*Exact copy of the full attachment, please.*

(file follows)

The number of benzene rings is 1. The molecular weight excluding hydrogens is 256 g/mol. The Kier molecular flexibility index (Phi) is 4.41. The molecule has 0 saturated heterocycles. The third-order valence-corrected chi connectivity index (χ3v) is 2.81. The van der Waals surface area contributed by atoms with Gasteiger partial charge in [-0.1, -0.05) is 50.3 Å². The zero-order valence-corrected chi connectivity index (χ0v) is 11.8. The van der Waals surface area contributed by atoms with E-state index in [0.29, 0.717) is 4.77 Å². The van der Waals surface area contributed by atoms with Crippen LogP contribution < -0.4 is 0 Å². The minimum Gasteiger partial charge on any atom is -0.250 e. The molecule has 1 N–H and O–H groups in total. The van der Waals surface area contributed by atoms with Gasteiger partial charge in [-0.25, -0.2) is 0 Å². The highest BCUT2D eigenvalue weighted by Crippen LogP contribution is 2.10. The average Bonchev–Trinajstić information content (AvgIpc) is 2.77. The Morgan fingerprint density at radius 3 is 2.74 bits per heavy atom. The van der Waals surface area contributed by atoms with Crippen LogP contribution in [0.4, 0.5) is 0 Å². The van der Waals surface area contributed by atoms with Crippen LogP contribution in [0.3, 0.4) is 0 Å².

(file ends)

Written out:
The number of benzene rings is 1. The molecular weight excluding hydrogens is 256 g/mol. The Kier molecular flexibility index (Phi) is 4.41. The molecule has 0 saturated heterocycles. The third-order valence-corrected chi connectivity index (χ3v) is 2.81. The van der Waals surface area contributed by atoms with Gasteiger partial charge in [-0.1, -0.05) is 50.3 Å². The zero-order valence-corrected chi connectivity index (χ0v) is 11.8. The van der Waals surface area contributed by atoms with E-state index in [0.29, 0.717) is 4.77 Å². The van der Waals surface area contributed by atoms with Crippen LogP contribution < -0.4 is 0 Å². The minimum Gasteiger partial charge on any atom is -0.250 e. The molecule has 1 N–H and O–H groups in total. The van der Waals surface area contributed by atoms with Gasteiger partial charge in [-0.25, -0.2) is 0 Å². The highest BCUT2D eigenvalue weighted by Crippen LogP contribution is 2.10. The average Bonchev–Trinajstić information content (AvgIpc) is 2.77. The Morgan fingerprint density at radius 3 is 2.74 bits per heavy atom. The van der Waals surface area contributed by atoms with Crippen LogP contribution in [0.4, 0.5) is 0 Å². The van der Waals surface area contributed by atoms with Crippen LogP contribution in [0.3, 0.4) is 0 Å².